Programs treating opioid-dependent pregnant women in the United States use either methadone or buprenorphine as first-line therapy. In 2012, the American College of Obstetricians and Gynecologists (ACOG) concluded that the available evidence “supports the use of buprenorphine as a potential first-line medication for pregnant opioid-dependent women who are new to treatment”. As a result of the ACOG opinion and increasing data suggesting a lower rate of neonatal withdrawal with buprenorphine use, use of buprenorphine for opioid maintenance therapy during pregnancy has been increasing. However, the improvement in neonatal outcome may relate to differences in baseline characteristics between women who are offered methadone or buprenorphine treatment.
It is necessary for women to engage in treatment programs that offer all of the following at a single site: opioid-substitution therapy, psychiatry, and social worker services, individual and group counseling, and case management. Clinicians prescribing buprenorphine in office-based settings are required to have the capacity to refer the patient for counseling, but not required to provide counseling on-site.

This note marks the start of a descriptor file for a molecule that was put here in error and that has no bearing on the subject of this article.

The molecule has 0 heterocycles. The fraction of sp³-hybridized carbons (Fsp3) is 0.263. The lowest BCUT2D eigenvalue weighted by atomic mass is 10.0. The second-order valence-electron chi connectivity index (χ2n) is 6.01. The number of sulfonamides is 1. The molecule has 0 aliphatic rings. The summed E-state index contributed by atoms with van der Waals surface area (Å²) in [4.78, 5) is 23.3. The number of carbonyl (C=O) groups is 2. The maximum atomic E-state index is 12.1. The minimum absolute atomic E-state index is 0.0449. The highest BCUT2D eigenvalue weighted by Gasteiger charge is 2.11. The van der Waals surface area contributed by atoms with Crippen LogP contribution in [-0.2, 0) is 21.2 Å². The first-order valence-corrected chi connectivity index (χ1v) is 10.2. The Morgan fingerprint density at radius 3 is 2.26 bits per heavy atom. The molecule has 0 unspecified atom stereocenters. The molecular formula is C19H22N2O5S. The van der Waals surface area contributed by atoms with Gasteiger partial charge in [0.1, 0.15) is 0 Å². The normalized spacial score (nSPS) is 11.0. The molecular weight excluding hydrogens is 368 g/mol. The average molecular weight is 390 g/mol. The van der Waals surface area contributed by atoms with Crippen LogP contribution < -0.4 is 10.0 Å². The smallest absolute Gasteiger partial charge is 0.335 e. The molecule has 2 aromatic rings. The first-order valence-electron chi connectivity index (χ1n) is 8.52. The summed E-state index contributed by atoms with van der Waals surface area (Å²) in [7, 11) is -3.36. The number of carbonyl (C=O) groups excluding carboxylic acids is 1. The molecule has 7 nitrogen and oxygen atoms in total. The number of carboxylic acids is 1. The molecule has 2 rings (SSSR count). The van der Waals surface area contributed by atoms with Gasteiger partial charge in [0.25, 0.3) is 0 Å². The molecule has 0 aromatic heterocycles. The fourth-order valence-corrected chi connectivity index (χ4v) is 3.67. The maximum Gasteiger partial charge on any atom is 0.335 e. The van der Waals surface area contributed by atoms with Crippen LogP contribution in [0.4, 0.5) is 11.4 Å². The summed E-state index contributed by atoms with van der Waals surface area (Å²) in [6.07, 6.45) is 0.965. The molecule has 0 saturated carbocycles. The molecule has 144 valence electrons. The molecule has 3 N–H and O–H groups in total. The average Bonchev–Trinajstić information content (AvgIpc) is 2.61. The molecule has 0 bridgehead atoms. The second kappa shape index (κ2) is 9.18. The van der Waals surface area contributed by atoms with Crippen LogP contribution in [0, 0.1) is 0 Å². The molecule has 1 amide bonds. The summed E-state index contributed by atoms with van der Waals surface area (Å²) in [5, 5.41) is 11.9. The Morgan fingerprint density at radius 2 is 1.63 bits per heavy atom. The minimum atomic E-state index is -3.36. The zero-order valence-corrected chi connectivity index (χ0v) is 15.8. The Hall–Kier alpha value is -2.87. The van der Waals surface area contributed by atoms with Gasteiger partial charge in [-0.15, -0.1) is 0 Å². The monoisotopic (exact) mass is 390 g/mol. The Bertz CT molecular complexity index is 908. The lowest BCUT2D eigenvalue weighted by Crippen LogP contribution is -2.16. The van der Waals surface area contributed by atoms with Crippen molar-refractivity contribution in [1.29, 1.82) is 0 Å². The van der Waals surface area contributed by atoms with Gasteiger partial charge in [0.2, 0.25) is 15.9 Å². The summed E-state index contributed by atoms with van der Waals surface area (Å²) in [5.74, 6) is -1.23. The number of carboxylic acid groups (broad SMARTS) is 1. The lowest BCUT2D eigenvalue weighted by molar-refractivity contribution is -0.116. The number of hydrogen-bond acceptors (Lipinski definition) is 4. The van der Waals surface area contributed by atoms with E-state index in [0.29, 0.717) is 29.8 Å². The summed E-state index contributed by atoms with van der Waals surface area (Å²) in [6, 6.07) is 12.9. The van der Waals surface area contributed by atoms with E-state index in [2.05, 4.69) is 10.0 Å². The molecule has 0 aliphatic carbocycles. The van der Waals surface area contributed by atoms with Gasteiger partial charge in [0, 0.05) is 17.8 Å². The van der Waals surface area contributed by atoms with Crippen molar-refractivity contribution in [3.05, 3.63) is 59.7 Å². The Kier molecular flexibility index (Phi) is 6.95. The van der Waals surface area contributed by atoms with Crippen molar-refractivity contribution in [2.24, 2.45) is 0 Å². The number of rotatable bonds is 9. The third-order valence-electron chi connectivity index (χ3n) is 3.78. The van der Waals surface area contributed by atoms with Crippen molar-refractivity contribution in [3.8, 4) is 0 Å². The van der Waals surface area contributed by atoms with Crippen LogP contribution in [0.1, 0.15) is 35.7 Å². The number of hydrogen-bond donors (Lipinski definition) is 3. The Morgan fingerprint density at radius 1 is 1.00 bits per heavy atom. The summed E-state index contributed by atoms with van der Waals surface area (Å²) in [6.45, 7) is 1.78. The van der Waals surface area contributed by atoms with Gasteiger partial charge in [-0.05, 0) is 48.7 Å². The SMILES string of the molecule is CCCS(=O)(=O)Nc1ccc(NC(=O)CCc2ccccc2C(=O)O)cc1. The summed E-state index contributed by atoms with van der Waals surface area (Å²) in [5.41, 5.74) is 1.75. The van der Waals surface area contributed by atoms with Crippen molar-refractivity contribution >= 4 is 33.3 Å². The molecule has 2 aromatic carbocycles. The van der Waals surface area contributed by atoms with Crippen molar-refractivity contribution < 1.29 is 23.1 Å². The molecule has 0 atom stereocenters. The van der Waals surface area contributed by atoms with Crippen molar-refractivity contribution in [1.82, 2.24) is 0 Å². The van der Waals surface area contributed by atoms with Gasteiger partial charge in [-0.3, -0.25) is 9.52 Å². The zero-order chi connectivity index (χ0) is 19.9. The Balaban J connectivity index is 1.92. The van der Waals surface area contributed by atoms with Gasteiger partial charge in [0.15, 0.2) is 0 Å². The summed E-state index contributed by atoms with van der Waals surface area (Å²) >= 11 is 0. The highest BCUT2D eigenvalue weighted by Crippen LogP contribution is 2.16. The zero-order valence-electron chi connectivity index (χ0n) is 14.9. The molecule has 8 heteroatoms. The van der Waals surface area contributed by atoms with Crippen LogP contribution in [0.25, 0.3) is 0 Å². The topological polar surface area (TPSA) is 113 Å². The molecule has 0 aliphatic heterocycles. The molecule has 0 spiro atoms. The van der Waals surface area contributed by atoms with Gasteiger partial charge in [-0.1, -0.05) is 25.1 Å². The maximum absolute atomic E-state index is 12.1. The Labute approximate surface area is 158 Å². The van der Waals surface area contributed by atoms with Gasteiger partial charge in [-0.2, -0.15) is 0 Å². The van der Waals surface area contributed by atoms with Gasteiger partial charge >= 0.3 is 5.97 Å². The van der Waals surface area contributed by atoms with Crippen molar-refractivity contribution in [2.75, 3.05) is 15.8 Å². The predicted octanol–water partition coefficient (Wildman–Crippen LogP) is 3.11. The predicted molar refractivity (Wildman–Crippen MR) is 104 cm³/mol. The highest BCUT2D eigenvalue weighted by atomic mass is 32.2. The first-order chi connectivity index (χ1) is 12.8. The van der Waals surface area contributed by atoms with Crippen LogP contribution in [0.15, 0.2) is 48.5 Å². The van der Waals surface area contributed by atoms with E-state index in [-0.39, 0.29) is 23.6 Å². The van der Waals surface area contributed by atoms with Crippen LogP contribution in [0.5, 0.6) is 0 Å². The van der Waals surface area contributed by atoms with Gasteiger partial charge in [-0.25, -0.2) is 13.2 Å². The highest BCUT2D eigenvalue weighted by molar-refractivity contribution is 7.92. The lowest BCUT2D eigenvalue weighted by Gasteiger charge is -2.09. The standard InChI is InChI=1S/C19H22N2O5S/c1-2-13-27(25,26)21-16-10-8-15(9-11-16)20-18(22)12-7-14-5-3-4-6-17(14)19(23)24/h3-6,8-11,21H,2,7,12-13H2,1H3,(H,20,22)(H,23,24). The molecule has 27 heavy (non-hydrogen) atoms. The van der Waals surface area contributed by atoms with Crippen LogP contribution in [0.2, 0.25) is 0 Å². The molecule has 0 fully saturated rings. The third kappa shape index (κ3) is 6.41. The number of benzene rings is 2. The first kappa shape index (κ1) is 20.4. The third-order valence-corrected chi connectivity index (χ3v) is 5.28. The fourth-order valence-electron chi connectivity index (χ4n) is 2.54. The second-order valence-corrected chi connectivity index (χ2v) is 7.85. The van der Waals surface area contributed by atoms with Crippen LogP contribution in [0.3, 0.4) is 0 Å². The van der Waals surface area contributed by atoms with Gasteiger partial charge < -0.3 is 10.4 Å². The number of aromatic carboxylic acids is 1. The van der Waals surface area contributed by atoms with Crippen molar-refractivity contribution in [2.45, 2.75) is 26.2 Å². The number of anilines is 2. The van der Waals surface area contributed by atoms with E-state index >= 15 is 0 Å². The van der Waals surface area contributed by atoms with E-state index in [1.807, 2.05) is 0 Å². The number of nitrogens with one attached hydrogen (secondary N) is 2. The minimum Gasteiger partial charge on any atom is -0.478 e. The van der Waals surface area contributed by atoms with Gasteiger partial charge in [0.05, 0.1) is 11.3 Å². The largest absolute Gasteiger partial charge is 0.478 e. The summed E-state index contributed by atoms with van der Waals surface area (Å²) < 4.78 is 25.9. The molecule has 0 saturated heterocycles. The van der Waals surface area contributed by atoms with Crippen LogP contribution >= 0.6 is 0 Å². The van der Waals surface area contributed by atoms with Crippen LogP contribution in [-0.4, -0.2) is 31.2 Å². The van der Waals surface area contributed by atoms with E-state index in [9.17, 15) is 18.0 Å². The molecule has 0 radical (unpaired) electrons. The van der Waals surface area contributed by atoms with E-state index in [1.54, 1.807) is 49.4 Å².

The largest trial in the systematic review was the landmark Maternal Opioid Treatment: Human Experimental Research (MOTHER) trial, which included 175 pregnant women with opioid dependency randomly assigned to treatment with methadone or buprenorphine at eight international sites. Compared with methadone, buprenorphine therapy resulted in significantly lower doses of morphine for treatment of NAS (mean total 1.1 versus 10.4 mg), shorter duration of treatment for NAS (4.1 versus 9.9 days), and shorter neonatal hospital stay (10.0 versus 17.5 days). However, there were several limitations to this trial, including a statistically non-significant but markedly higher attrition rate from the buprenorphine treatment arm than from the methadone arm (33 versus 18 percent), which may have been due to the buprenorphine dosing protocol. The usual maximum dose of sublingual buprenorphine (32 mg daily) may not have been sufficient to prevent symptoms of withdrawal in some pregnant women (usually those requiring >140 mg methadone daily).